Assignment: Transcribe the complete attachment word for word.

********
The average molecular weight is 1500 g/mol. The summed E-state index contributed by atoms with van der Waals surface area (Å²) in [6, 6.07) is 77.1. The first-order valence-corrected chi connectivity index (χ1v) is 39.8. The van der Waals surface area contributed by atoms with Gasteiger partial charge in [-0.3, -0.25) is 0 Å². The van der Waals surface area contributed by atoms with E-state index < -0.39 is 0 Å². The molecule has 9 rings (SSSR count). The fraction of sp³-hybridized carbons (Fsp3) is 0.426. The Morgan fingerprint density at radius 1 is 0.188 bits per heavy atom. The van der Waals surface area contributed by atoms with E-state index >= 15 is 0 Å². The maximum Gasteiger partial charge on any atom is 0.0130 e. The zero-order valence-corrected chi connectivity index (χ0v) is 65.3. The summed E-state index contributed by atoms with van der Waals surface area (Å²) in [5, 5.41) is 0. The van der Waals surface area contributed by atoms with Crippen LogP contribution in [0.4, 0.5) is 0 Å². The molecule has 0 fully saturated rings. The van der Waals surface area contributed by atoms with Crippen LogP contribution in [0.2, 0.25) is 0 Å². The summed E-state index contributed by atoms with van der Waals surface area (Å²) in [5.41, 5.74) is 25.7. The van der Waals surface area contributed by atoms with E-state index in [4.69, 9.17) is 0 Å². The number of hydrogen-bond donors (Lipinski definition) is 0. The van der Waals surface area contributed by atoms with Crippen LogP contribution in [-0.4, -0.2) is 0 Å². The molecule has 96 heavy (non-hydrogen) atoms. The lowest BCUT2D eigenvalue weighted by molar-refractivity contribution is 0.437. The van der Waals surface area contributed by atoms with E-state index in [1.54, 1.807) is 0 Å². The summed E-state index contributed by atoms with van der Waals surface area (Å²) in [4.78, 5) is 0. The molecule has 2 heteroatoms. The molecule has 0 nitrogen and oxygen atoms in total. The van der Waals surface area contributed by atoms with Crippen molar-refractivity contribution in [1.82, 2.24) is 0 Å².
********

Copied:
The average molecular weight is 1500 g/mol. The summed E-state index contributed by atoms with van der Waals surface area (Å²) in [6, 6.07) is 77.1. The first-order valence-corrected chi connectivity index (χ1v) is 39.8. The van der Waals surface area contributed by atoms with Gasteiger partial charge in [-0.3, -0.25) is 0 Å². The van der Waals surface area contributed by atoms with E-state index < -0.39 is 0 Å². The molecule has 9 rings (SSSR count). The fraction of sp³-hybridized carbons (Fsp3) is 0.426. The Morgan fingerprint density at radius 1 is 0.188 bits per heavy atom. The van der Waals surface area contributed by atoms with E-state index >= 15 is 0 Å². The maximum Gasteiger partial charge on any atom is 0.0130 e. The zero-order valence-corrected chi connectivity index (χ0v) is 65.3. The summed E-state index contributed by atoms with van der Waals surface area (Å²) in [5, 5.41) is 0. The van der Waals surface area contributed by atoms with Crippen LogP contribution in [0.4, 0.5) is 0 Å². The molecule has 0 fully saturated rings. The van der Waals surface area contributed by atoms with Crippen LogP contribution in [0.2, 0.25) is 0 Å². The summed E-state index contributed by atoms with van der Waals surface area (Å²) in [5.41, 5.74) is 25.7. The van der Waals surface area contributed by atoms with E-state index in [4.69, 9.17) is 0 Å². The number of hydrogen-bond donors (Lipinski definition) is 0. The van der Waals surface area contributed by atoms with Crippen LogP contribution in [-0.4, -0.2) is 0 Å². The molecule has 96 heavy (non-hydrogen) atoms. The lowest BCUT2D eigenvalue weighted by molar-refractivity contribution is 0.437. The van der Waals surface area contributed by atoms with E-state index in [1.54, 1.807) is 0 Å². The summed E-state index contributed by atoms with van der Waals surface area (Å²) in [4.78, 5) is 0. The molecule has 2 heteroatoms. The molecule has 0 nitrogen and oxygen atoms in total. The van der Waals surface area contributed by atoms with Crippen molar-refractivity contribution in [1.82, 2.24) is 0 Å².